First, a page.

Option pricing (financial derivatives) techniques mainly following textbook 'Options, Futures and Other Derivatives', 9ed by John C.Hull, 2014. Prentice Hall. Implementations are via binomial tree option model (BOPM), Black-Scholes model, Monte Carlo simulations, etc. This package is a result of Quantitative Financial Risk Management course (STAT 449 and STAT 649) at Rice University, Houston, TX, USA, taught by Oleg Melnikov, statistics PhD student, as of Spring 2015.
QFRM is a result of nearly 6 month-long effort by lecturer (Oleg Melnikov) and students of Quantiative Financial Risk Management (QFRM, 2015) course at Rice University. The QFRM R package is a collection of exotic option pricing methods via four key algorithms: Black Scholes (BS), lattice trees (binomial, trinomial, etc) (LT), Monte Carlo Simulation (MC), and finite differencing (FD).
If you are analyzing portfolio risks or pricing exotic derivatives, QFRM will be of help. The examples and source code can help you advance your own algorithm. In such a case, we would be delighted to have you as a contributor or be credited for any code/algorithm that you found helpful in your projects/research.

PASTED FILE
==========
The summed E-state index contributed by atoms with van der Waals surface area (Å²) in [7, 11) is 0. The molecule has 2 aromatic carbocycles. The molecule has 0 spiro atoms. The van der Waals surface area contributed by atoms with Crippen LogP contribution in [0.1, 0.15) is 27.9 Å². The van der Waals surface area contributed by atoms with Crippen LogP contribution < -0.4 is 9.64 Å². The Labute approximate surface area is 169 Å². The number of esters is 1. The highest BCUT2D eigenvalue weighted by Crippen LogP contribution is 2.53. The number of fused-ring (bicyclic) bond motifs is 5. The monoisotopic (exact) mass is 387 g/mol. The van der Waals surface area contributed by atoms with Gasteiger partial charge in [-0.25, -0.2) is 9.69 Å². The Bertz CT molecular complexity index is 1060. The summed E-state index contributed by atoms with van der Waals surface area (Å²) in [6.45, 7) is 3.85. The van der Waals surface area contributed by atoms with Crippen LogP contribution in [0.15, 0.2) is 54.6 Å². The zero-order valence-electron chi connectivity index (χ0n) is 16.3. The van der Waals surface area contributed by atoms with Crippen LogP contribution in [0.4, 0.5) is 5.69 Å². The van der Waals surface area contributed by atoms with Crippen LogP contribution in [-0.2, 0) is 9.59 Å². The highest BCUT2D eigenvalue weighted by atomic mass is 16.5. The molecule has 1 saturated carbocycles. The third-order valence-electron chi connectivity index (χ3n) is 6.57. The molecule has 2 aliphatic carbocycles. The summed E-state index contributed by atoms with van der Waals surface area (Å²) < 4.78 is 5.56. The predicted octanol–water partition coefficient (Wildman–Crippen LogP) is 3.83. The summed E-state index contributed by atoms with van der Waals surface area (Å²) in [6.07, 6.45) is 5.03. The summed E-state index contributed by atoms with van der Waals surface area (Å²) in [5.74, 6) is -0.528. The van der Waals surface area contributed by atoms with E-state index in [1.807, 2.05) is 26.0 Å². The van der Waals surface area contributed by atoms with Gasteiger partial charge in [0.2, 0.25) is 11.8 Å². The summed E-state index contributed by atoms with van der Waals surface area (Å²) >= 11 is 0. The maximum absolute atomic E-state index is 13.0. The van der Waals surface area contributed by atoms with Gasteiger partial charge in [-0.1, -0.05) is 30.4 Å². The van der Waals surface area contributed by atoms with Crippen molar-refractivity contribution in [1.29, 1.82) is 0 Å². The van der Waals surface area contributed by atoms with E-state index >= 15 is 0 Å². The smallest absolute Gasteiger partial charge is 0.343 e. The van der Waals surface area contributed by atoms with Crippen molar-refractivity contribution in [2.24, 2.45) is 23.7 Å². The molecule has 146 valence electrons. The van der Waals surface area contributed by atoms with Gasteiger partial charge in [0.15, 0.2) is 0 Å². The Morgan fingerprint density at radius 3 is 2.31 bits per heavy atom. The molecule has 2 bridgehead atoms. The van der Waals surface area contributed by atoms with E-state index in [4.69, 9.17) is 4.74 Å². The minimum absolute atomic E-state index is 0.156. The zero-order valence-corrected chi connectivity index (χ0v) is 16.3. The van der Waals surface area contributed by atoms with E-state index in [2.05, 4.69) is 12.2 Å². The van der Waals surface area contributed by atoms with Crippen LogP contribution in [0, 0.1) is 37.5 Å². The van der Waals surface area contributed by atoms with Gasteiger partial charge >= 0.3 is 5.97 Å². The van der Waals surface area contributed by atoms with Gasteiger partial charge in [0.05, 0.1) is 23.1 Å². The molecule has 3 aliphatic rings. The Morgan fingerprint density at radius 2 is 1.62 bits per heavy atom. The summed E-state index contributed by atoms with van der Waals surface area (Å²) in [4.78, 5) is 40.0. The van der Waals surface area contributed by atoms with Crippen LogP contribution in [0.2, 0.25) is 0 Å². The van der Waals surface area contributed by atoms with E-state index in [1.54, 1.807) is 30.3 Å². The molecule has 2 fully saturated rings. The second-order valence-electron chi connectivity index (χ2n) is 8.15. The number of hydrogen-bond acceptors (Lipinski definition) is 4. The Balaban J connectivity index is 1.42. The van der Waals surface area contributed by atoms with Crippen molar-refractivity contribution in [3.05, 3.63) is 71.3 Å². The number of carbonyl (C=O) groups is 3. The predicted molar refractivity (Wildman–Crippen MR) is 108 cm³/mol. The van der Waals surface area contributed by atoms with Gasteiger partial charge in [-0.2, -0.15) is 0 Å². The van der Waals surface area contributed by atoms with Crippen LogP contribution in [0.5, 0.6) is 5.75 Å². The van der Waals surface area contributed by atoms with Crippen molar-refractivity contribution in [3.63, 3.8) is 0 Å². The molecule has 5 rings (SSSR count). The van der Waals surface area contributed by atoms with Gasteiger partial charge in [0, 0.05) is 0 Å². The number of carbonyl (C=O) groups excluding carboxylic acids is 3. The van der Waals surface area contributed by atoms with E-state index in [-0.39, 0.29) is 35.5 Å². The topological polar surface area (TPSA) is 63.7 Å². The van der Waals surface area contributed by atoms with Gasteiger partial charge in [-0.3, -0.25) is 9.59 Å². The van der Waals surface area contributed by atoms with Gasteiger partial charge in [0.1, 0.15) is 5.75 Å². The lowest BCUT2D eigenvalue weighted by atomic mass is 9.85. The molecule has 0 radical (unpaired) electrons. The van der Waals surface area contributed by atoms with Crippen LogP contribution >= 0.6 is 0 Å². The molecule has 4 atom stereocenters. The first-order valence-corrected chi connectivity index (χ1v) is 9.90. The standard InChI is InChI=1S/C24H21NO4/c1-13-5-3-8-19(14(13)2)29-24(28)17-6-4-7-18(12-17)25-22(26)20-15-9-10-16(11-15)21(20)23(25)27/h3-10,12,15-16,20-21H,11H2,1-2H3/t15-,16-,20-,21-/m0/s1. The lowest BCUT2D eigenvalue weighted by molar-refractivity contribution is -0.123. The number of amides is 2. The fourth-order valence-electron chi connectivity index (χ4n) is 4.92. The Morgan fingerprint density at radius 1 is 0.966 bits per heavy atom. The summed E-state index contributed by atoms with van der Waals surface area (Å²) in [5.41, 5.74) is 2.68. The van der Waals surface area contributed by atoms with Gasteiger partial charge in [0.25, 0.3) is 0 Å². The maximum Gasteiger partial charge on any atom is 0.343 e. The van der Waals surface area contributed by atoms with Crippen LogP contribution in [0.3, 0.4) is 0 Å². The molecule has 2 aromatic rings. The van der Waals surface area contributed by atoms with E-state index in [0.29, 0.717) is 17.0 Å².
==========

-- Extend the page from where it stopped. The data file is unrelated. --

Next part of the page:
The contributors inclduded many examples that you can evaluate. Likewise, all functions have default values and can be executed without any changedd arguments (for usability learning). Basically, you will need to instatiate
Opt object (takes basic option parameters) then instantiate
OptPx object (takes common pricing parameters), which is passed into a specific pricing function. The latter may require additional parameters specific to the exotic option at hand.
A good reference for QFRM is John C. Hull's textbook "Options, futures, and Other Derivatives." Many pricing functions reference examples in the textbook, so you yourself can verify the pricing calculation.
Planned updates to include visualization, vectorization of existing functions, as well as pricing/analysis of portfolios of options.
If you discover a bug, possible improvement or just have a question, please contact Oleg Melnikov, [email protected]. I will then pass the request, if needed, to the particular contributor. Still, each contributor's contact information is in the DESCRIPTION file. Also, each function identifies the developer.